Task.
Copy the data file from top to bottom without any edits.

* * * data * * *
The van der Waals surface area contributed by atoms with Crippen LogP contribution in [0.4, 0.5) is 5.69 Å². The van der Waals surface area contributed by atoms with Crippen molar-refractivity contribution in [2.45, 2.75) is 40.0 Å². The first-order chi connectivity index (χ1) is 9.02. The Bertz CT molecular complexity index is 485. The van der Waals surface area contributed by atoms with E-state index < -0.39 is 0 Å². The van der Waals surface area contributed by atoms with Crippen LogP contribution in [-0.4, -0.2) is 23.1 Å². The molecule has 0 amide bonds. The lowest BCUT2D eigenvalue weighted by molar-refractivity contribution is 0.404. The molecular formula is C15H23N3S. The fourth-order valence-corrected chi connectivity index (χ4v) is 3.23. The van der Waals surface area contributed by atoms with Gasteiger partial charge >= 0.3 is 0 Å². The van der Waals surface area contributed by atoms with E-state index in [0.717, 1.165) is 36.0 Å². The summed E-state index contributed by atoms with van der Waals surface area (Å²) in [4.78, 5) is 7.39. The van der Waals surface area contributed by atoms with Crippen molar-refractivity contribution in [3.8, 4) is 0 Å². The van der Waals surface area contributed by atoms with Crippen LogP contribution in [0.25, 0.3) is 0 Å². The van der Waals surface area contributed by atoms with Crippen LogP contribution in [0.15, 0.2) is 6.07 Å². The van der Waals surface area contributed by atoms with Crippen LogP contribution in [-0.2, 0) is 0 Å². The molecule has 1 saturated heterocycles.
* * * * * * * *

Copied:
The van der Waals surface area contributed by atoms with Crippen LogP contribution in [0.4, 0.5) is 5.69 Å². The van der Waals surface area contributed by atoms with Crippen molar-refractivity contribution in [2.45, 2.75) is 40.0 Å². The first-order chi connectivity index (χ1) is 9.02. The Bertz CT molecular complexity index is 485. The van der Waals surface area contributed by atoms with E-state index < -0.39 is 0 Å². The van der Waals surface area contributed by atoms with Crippen LogP contribution in [-0.4, -0.2) is 23.1 Å². The molecule has 0 amide bonds. The lowest BCUT2D eigenvalue weighted by molar-refractivity contribution is 0.404. The molecular formula is C15H23N3S. The fourth-order valence-corrected chi connectivity index (χ4v) is 3.23. The van der Waals surface area contributed by atoms with Gasteiger partial charge >= 0.3 is 0 Å². The van der Waals surface area contributed by atoms with E-state index in [0.717, 1.165) is 36.0 Å². The summed E-state index contributed by atoms with van der Waals surface area (Å²) in [4.78, 5) is 7.39. The van der Waals surface area contributed by atoms with Crippen molar-refractivity contribution in [3.8, 4) is 0 Å². The van der Waals surface area contributed by atoms with Crippen LogP contribution in [0.25, 0.3) is 0 Å². The van der Waals surface area contributed by atoms with Crippen LogP contribution in [0.15, 0.2) is 6.07 Å². The van der Waals surface area contributed by atoms with Crippen LogP contribution in [-0.2, 0) is 0 Å². The molecule has 1 saturated heterocycles.